Lexington residents born outside the United States will have a new place to network, get services and learn more about what Lexington has to offer.
On Friday, the city held a grand opening for Global Lex, the city's first international center, on Versailles Road.
"The global environment is thriving here in Lexington. Nearly 20 percent of our residents come from other countries," Mayor Jim Gray said Friday during a grand opening ceremony attended by several hundred people.
"Global Lex will help meet the needs of our diverse community with multilingual services, citizenship classes, driver's education and public safety classes."
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There appears to be great demand for those services.
Isabel Taylor, the city's multicultural affairs coordinator, said 365 people came to the center in July — before it was officially open.
The center will be a one-stop shop for the city's international residents, Taylor said. For example, the center recently held a driver-education class in French. Organizers expected 10 to 12 people to attend. Instead, 17 attended and the class was conducted in five languages. All but one took the driver-education test in English and passed, Taylor said.
Using both information from Fayette County schools and area hospitals, Taylor estimated that more than 131 languages are spoken in Fayette County.
Taylor, who has held the position of multicultural affairs coordinator for nearly a decade, said she has seen the city's international population explode in the past 10 years. "We've seen a 240 percent increase," Taylor said.
And people are moving to Lexington from all over the world.
Global Lex's new lobby is adorned with art from foreign-born residents who live in Lexington. Some of the countries represented include the Republic of Congo, Sweden, Taiwan and Ireland.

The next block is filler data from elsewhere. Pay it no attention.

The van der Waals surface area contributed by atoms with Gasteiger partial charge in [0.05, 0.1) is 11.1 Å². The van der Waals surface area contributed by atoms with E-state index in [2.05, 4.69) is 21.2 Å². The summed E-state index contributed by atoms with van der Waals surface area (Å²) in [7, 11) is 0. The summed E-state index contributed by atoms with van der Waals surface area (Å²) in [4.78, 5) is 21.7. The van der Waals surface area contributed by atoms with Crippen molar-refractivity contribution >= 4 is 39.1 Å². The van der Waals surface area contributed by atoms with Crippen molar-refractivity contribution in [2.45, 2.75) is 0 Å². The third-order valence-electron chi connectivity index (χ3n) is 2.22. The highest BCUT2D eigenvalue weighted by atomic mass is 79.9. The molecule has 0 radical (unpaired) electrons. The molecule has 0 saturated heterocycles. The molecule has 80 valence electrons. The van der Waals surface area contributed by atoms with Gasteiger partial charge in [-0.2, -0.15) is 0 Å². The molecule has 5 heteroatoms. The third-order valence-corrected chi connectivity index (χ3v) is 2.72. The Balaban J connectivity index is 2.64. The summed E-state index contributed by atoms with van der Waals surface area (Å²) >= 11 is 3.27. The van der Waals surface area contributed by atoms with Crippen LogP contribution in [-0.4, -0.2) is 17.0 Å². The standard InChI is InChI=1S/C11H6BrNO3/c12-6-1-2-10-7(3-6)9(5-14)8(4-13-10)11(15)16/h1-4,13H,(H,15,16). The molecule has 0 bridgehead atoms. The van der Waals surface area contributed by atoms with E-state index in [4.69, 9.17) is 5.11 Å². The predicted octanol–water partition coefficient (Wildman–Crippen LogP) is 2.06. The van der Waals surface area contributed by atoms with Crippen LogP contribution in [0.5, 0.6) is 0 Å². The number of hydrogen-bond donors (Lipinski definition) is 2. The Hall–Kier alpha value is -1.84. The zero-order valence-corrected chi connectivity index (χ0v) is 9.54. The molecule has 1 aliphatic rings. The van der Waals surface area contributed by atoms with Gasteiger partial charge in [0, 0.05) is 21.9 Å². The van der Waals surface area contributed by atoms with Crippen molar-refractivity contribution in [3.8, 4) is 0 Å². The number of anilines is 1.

In addition to providing citizenship information and driver's education, Global Lex will probably be a small business incubator. Research shows that immigrants are twice as likely as other residents to start small businesses. Small businesses are the city's economic engine, Taylor said. But to start a business, people need to know about employment law, taxes, bank loans and other issues, Taylor said.
Councilwoman Peggy Henson, whose district includes the new Global Lex office and the diverse Versailles Road corridor, said the center will also provide more than services — it will make international residents feel more welcome.
"The opening of Global Lex is an opportunity for Lexington to boost networking and outreach that will break down barriers to cultural and economic growth," Henson said Friday.
Vice Mayor Steve Kay said the opening of the center meant a lot to him. Kay grew up in a mill town in Massachusetts with a large and vibrant immigrant population. Moreover, he is the son of an immigrant. His father and grandparents immigrated from Russia to the United States in 1923.
"I understand what immigrants bring to a community," Kay said.